The Simpson House is a Victorian-style farmhouse named after Napier Simpson Jr., the restoration architect who built it. Situated to the left of the main entrance, Simpson House is a reproduction of the original Francey farmhouse, complementing the Francey Barn.
Today, public washrooms are located on the ground floor. Wheelchair access is on the north side of the building.
The Francey Barn is located inside the main gates. Originally built in 1858 on a farm in the Markham Township, it was donated by Mrs. Garnett Francey to the City of Toronto in 1977. The Francey Barn is a rare type of architecture, known as a Pennsylvania bank barn. Bank barns are built on the side of hills or riverbanks. This has the advantage of having an upper and lower floor accessible from ground level. Animals are housed on the lower level, while the upper floor provides storage of all hay, straw and feed required for the livestock.To Top
Located in the southwest corner of the Farm is our main cow enclosure for them to feed and, shelter, with space to roam.To Top
Immediately south of the Francey Barn is the paddock where the horses feed, shelter, exercise and get groomed.To Top
Located just north of the Farm is the Toronto Necropolis one of the city’s most historic cemeteries.To Top
As part of Farm’s seasonal education / interpretive programs and special events, farm staff prepare treats from the Wood Oven for everyone to enjoy. Check out the Special Events schedule for more information and for facility rentals.
(Please note that the Wood Oven will not be available during the renovation of Simpson House.)
The Drive Shed is used by Farm staff in their daily work. The lower level where equipment and supplies are stored, and is open to the public during special events and seasonal education / interpretive programs.
The Pig and Poultry Barn is located to the east of Simpson House. Domesticated waterfowl, chickens, turkeys and pigs are found in and around this barn. During the day, our waterfowl can be found visiting the duck pond located across from the Meeting House.To Top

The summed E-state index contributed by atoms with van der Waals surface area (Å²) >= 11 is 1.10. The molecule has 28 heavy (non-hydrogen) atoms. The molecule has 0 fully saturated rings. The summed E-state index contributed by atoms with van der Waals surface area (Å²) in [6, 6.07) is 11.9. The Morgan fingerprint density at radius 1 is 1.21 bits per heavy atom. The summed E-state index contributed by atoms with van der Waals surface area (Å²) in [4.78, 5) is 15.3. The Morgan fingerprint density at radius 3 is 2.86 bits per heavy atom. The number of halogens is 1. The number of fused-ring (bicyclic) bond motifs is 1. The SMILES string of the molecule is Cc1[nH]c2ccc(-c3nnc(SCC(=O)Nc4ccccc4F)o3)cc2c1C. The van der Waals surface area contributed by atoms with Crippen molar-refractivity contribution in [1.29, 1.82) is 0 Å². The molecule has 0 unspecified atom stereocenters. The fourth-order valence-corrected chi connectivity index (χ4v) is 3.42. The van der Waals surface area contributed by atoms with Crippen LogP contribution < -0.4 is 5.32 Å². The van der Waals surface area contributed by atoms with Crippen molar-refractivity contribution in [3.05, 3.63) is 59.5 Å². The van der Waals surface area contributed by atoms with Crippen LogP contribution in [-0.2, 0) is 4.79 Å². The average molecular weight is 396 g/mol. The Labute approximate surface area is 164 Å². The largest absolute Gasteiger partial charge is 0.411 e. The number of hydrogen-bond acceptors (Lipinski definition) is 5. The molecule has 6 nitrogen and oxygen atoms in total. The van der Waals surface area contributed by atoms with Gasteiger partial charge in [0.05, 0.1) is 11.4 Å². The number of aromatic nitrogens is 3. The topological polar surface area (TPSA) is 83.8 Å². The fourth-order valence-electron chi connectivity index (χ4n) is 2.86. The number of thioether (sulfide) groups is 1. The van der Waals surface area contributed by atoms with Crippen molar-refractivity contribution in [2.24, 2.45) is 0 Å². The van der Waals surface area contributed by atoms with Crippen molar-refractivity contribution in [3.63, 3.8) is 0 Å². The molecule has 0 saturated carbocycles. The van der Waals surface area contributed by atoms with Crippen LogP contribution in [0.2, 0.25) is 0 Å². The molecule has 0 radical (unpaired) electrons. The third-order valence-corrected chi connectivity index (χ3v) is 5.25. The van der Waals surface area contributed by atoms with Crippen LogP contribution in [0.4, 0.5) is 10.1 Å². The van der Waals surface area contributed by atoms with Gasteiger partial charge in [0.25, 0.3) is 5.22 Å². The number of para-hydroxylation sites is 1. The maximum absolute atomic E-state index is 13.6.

This is the main area for our pigs to feed, roam and frolic in the mud, which delights visitors.
Donnybrook Ruin stands beside the cow paddock. It was originally a two-storey building, but a tower and part of the main floor is all that remains today.To Top
Depending on the season, these paddocks are used for grazing by sheep, goats and cows.
This is the main area on the Farm for the goats to roam, feed and shelter. In addition our free range poultry can often be seen exploring and roaming in this area.To Top
In addition to seeing the sheep roam, feed and shelter in this area, you will often see our water fowl, ducks and geese meander about, heading to and from the Duck Pond.To Top
Located just across from the Meeting House this pond is used in season for the ducks and geese to forage and swim during the day. For their protection, the birds are brought into the Pig and Poultry Barn in the late afternoon each day.To Top
The Residence is located next to the Duck Pond and across from the Meeting House. It was built in 1902 by prisoners of the Toronto Don Jail and has served many purposes over its colourful history, including serving as the zookeeper’s residence, a staff building, zoo hospital, and as a temporary morgue for the Necropolis Cemetery. Today, the Residence is used for a variety of farm-related and community-based programs.
The Meeting House is a unique three-storey building that opened in 1993. It is located at the east side of the property across from the Duck Pond. Most of our year-round programming takes place in the Meeting House. As well, the Farm’s lost and found, first aid, public washrooms and baby changing facilities can be found on the main floor. Pottery and spinning/weaving rooms are located downstairs. Classes are offered seasonally from September to June. The Meeting House is the home base of the Farm’s summer camp programs which run throughout July and August each year.To Top
Island House sits in the middle of the Farm’s lower pond on the east side of the property. Throughout the past 80 years, it has housed many different kinds of birds and animals. It is currently part of the Farm's camp activities and also houses the equipment used by pond volunteers.To Top